Navigating Space: Tompkins Hall

Originally built in 1901, Tompkins hall is a long brick building right on the edge of Hillsboro street. Fitted with computer labs and classrooms, my English 101 class is housed there, along with many other English classes. There are several entrances to the building that spit you into different areas — you can enter off of Hillsboro street, from the rear of the building to a split stairwell, or through Caldwell Hall, which is directly attached.

As for layout, the building is simple: A total of four floors (2 floors and a basement), long hallways with medium-sized rooms branching off them, and long, incredibly uncomfortable benches scattered in between. It’s aesthetic reflects it’s age — the cream hardwood floors creak unsteadily with every step, the low ceilings loom overhead, and everything is coated in a sort of dingy light. Of course, it’s made primarily of brick, a North Carolina State University architecture staple.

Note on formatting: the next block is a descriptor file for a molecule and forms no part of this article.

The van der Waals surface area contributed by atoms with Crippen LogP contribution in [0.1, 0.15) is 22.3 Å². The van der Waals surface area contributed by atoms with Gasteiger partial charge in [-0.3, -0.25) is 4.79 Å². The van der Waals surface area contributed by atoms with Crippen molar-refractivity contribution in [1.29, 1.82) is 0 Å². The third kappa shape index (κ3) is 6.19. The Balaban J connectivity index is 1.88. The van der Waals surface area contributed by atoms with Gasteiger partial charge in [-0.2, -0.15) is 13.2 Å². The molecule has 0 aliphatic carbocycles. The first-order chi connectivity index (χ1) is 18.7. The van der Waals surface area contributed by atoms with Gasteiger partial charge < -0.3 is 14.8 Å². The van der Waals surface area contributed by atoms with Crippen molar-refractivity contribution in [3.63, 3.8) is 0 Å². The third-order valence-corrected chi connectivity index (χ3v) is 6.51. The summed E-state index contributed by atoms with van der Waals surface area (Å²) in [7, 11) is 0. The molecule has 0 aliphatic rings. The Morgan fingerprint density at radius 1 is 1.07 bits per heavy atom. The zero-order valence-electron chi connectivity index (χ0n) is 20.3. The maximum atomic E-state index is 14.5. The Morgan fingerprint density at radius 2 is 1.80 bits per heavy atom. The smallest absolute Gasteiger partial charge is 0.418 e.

The hallways are designed to push the flow of students to their respective classrooms. It is first and foremost, a building to facilitate education, so it has significantly less flair than any sort of social building like Talley or Reynolds Colosseum. My favorite aspect of the building though is the windows. Replicating the shape of the original windows — the building was rebuilt after a fire — the tall glass windows cover the entire building, allowing a beautiful amount of light into the rooms. They open up the small rooms, removing the cramped feeling of the plain walls. They’re a more modern take on the original design, making the building feel newer than it actually is.

Overall, Tompkins Hall is plainly and simply a building for education. It doesn’t offer many unique features or innovative design, but it serves it’s exact purpose, the same one it’s been doing since 1901. I like the historical aspect of the design on campus — it’s a nice reminder of the history we get to live in every day.